Wednesday, November 27, 2013

The End of Breaking Bad

Since it had been my son who had goaded us into watching it in the first place, we had saved the last three episodes of Breaking Bad until he came home for Thanksgiving so we could watch them with him. Thus ended the most mesmerizing television experience of my life, and now that it’s over I will attempt a summary.

Breaking Bad is at once violent and delicate. It is both a raw action thriller and a subtle exploration of the human condition. It’s a Greek tragedy with lots of explosions. It is loaded with long scenes of dialogue so quiet and powerful they will plunge you into an hour of melancholic self reflection. Yet, its most compelling character can hardly make it through a scene without using the words “bitch” or “yo.” Perhaps it’s an overused superlative, but everything about Breaking Bad, from the acting to the direction, to the writing is brilliant.

If you want an analysis of the plot, you’ll have to Google it yourself. I won’t here give much away since I don’t want to spoil it for anyone who hasn’t seen it. There are however, several scenes that have stayed with me for days. Like a good book that haunts you afterwards, I have found myself pondering these scenes at the slightest provocation:

·        The scene where Jesse confronts his encounter group with the foolishness and naiveté of their philosophy of “loving yourself no matter what.” Wracked with guilt, Jesse cries out to them, “No matter how many dogs I kill, nothing ever happens…You know why I’m here? To sell you Meth. You guys are just customers to me. You alright with that?”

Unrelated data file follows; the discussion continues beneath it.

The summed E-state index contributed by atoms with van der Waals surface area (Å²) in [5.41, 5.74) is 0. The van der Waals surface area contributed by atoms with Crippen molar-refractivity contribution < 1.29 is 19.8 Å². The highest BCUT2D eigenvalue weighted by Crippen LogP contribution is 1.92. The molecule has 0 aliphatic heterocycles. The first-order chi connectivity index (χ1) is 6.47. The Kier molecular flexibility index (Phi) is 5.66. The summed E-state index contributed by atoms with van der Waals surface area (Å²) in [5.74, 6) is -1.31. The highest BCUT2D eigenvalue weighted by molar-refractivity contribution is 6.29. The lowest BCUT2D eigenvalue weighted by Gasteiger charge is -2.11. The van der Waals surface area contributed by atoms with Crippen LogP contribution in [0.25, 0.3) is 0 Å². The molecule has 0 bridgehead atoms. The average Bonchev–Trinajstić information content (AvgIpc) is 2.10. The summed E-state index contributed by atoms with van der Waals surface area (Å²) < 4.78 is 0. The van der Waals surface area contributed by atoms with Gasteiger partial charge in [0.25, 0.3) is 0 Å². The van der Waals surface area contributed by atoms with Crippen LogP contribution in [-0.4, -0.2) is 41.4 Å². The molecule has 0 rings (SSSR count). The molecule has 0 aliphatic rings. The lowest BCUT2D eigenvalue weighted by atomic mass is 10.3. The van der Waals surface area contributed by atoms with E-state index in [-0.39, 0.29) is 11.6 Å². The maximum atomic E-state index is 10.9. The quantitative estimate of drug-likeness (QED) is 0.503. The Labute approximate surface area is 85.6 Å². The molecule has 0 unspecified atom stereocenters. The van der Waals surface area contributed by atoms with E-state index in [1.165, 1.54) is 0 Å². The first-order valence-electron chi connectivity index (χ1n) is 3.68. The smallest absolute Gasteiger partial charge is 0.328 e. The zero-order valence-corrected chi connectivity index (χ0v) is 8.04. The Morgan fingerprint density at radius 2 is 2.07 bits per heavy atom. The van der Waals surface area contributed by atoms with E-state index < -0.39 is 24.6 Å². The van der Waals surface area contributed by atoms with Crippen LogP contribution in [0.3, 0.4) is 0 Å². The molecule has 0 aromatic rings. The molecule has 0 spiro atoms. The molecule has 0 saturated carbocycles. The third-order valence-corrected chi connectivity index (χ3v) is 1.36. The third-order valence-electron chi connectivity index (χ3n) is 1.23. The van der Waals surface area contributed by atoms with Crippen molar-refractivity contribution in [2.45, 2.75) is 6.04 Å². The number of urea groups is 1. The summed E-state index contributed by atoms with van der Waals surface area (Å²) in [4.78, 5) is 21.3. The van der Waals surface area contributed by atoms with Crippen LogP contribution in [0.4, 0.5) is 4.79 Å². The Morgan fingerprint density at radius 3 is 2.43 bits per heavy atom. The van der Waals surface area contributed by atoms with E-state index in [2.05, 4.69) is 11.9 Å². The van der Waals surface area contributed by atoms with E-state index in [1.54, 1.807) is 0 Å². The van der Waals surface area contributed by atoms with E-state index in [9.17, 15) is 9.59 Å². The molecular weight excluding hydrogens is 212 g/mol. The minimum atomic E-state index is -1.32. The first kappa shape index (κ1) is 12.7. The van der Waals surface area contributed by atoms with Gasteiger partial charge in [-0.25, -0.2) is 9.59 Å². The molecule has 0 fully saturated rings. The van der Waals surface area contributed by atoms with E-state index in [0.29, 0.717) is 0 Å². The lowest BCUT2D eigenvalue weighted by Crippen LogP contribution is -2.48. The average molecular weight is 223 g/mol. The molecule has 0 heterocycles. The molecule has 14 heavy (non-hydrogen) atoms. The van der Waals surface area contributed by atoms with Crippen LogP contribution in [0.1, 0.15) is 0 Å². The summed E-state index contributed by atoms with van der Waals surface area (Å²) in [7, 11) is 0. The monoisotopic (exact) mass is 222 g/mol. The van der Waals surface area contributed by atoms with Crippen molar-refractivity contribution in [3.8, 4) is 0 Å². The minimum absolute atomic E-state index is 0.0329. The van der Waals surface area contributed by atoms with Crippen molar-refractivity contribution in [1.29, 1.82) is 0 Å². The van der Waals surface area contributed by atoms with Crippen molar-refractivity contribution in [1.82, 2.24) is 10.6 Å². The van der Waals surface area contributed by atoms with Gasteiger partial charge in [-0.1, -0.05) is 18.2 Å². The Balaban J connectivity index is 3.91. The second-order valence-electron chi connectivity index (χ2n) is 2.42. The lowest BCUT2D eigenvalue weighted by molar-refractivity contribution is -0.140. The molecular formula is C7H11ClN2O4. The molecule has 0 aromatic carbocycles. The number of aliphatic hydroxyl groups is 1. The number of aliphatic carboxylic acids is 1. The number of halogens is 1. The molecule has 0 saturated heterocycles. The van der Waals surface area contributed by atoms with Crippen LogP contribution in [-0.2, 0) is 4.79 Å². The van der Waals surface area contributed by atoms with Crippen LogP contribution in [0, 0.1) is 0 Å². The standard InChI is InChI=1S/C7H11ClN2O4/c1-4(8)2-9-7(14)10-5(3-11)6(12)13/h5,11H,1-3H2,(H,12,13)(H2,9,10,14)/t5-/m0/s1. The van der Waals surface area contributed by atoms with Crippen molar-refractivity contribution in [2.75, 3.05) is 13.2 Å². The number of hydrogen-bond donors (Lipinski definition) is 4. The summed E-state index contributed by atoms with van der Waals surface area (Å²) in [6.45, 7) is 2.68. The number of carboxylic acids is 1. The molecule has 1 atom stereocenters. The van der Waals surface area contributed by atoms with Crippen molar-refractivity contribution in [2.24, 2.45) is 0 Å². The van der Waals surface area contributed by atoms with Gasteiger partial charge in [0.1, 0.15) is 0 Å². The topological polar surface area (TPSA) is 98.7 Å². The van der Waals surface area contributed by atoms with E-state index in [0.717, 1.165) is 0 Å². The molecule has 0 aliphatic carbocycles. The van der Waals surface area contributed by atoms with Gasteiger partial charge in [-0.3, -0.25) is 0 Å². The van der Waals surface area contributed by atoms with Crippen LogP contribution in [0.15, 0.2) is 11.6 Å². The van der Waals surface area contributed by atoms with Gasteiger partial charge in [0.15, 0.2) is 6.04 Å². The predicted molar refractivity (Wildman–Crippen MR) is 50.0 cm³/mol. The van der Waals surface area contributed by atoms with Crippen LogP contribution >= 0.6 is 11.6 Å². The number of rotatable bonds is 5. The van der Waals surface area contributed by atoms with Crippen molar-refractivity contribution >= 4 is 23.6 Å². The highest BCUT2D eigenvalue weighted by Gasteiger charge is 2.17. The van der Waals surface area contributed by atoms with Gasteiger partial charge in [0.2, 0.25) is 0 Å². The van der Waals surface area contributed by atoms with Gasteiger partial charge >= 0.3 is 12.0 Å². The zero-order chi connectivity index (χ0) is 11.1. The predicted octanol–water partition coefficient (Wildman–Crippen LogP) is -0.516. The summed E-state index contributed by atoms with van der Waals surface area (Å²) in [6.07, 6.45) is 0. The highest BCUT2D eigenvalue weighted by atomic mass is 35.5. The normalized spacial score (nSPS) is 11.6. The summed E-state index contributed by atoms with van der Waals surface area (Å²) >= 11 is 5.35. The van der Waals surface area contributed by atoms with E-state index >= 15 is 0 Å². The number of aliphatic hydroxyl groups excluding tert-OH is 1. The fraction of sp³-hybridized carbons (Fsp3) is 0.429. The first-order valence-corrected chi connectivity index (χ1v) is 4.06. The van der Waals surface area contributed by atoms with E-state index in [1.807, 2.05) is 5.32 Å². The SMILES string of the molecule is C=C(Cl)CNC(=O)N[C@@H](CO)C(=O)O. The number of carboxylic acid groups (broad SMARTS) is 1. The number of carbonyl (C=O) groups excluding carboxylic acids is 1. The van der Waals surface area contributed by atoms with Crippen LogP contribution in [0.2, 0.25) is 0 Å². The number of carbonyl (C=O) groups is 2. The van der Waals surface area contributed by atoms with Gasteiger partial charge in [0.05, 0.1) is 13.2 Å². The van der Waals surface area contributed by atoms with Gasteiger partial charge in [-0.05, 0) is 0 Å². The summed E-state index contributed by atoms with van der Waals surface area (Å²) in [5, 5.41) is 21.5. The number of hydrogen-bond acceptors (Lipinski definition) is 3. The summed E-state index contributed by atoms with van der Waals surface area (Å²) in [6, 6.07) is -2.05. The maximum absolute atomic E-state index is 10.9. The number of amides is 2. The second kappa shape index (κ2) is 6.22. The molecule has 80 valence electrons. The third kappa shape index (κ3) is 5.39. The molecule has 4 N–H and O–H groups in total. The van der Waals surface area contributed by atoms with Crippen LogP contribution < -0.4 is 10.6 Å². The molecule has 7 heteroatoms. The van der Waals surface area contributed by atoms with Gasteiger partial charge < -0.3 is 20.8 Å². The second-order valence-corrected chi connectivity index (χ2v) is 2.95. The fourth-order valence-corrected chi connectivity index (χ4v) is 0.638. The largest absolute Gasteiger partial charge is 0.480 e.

·        The scene in the last episode where Walt is reduced to pushing his last 55 gallon barrel of money, Sisyphus-like, through the dessert, a scene so rich in irony, so full of symbolism it summarizes so poignantly what the entire show was about.

·        The scene where Walt reacts to Skyler’s fears for their safety by screaming, “I am the danger! I’M the one who knocks!!”

·        The scene in the basement of Jesse’s house between Walt and his very first victim, where Walt is struggling mightily with his own conscience, trying to gin up a murderous impulse. Their calming, almost endearing conversation, the eerie calm before the terrible storm created in me such tension, I literally jumped when Walt finally leapt into clumsy action.

There are so many other scenes like this that I could go on for days. Suffice it to say that Breaking Bad is populated with characters of Shakespearian complexity; the tragedy of their lives woven into a story with more twists and turns than a West Virginia mountain road. For me, the theme of the show was simple. Breaking Bad is the story of the ruinous descent of sin, of how normal, decent people can be transformed from good to evil by a series of bad decisions.  When one bad deed so easily leads to another, and the lure of power and money arrive, life can make an ugly hash of one’s moral convictions. What started out as a desperate but understandable attempt to earn some money to pay for cancer treatments and provide for a dying man’s family, morphs into a criminal enterprise drenched in blood. Towards the end, Jesse asks Walt, “Are we in the meth business or the money business,” to which Walt replies, “Neither. We’re in the empire business.” Such is the dark, degenerative power of sin.

I awoke this morning at 6 am and the first thought that popped into my head was this. If it hadn’t been for Walt Whitman…he would have gotten away with it. It's always the poets that end up getting people killed.